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Blood Bank at University Health System
Blood Bank at University Health System

What is Plateletpheresis?

Plateletpheresis is the process of removing whole blood from a donor, separating the blood into its components, keeping the platelets, and then returning the remaining blood components to the donor. The major components of whole blood are red cells, white cells, platelets and plasma. Platelets are the tiny cells that help form clots and control bleeding.

Who benefits?

Patients with leukemia, cancer or aplastic anemia need platelet transfusions because their disease and therapy decrease their body's ability to make these important cells. Platelets are also vital for premature infants, and trauma victims.

Patients undergoing extensive surgery, especially open heart surgery, will often need platelets to help control bleeding.

Organ transplant recipients can use up to 30 units of platelets. Because donated platelets can only be stored for five days, the need for them is continuous.

How long does it take to donate?

Plateletpheresis takes 1 to 1 and 1/2 hours from start to finish. This is longer than a regular donation because of the extra time it takes to separate the platelets and return the remaining components to the donor.

How does it work?

During plateletpheresis, blood drawn from your arm goes into a sterile container within a machine called a blood separator. Here, the platelets are separated and the remaining blood components are returned to you. An anticoagulant is added to keep the blood from clotting.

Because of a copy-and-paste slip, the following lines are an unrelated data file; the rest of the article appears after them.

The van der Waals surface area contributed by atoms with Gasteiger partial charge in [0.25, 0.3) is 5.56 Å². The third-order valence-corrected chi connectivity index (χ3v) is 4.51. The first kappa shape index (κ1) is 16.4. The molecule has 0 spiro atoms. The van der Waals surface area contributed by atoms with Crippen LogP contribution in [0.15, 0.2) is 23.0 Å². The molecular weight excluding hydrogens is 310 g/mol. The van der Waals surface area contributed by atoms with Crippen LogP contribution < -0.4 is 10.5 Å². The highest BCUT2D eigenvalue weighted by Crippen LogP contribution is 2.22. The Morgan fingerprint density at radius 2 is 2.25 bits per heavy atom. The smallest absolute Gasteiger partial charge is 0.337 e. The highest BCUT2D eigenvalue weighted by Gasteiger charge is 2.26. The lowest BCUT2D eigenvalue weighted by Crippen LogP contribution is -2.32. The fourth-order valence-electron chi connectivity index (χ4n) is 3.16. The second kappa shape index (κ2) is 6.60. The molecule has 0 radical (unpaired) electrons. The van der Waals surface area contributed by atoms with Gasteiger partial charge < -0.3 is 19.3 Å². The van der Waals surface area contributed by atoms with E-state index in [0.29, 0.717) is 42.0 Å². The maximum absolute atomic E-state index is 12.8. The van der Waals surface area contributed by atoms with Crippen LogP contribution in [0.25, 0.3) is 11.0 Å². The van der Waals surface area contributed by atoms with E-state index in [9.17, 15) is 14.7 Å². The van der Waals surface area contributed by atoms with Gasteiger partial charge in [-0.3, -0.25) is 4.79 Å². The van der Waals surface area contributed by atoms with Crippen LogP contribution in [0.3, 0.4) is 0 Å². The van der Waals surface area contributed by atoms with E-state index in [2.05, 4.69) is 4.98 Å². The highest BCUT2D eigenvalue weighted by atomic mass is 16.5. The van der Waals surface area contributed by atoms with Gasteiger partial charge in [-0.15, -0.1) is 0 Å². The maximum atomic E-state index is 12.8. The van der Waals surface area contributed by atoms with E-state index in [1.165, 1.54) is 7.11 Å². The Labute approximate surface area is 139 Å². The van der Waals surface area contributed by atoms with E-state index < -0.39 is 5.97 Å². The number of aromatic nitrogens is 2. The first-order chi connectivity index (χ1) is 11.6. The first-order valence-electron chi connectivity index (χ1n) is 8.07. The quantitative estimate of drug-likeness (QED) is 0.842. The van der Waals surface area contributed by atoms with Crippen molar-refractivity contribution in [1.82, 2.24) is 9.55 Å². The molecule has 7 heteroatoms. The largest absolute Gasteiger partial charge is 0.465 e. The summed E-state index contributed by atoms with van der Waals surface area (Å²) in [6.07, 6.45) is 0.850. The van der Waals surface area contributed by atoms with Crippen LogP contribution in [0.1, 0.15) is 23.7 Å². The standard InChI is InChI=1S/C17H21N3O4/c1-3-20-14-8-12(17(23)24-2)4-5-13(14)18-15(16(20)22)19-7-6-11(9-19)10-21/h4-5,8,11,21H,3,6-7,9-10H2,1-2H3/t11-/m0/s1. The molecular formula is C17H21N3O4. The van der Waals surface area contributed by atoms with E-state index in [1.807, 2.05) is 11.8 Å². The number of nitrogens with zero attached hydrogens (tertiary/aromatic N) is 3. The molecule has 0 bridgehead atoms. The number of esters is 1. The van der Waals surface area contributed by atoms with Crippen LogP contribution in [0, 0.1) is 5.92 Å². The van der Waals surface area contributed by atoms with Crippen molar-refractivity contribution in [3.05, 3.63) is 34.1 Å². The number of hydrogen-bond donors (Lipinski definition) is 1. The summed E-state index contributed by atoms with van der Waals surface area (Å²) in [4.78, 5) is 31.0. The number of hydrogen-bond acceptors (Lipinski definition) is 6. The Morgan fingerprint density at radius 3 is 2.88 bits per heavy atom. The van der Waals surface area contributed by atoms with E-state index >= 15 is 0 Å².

How does the procedure affect the donor?

Apart from the slight discomfort of having a needle inserted into your arm and sitting in the same position during the procedure, plateletpheresis is neither painful nor harmful. The small amount of anticoagulant added to the blood may cause some facial tingling but this will subside immediately after the procedure.

All needles, bags and tubing used in each procedure have never been used and are completely sterile. The supplies used by a donor are discarded after they are used. You cannot get AIDS from donating platelets.

How often can platelets be donated?

Because the body replenishes platelets immediately, you can donate every four weeks. However, donors may not give platelets more than 12 times a year.

Who is eligible to donate?

Generally, the same requirements necessary for whole blood donation apply to the selection of plateletpheresis donors.

How should the donor prepare for plateletpheresis?

The donor should:

  • Eat a hearty meal before the donation and check with the blood bank regarding any medications are being taken.
  • Not take aspirin or products containing aspirin within the 36 hour period immediately preceding each plateletpheresis.
  • Not donate if under the influence of drugs or alcohol.
  • Avoid any strenuous activities immediately after donation.

Why should I be a plateletpheresis donor?

Each time you donate platelets you are helping patients with very specific health problems. In a unique way you are helping save a life.

For more information or to make an appointment,
call (210) 358-2812



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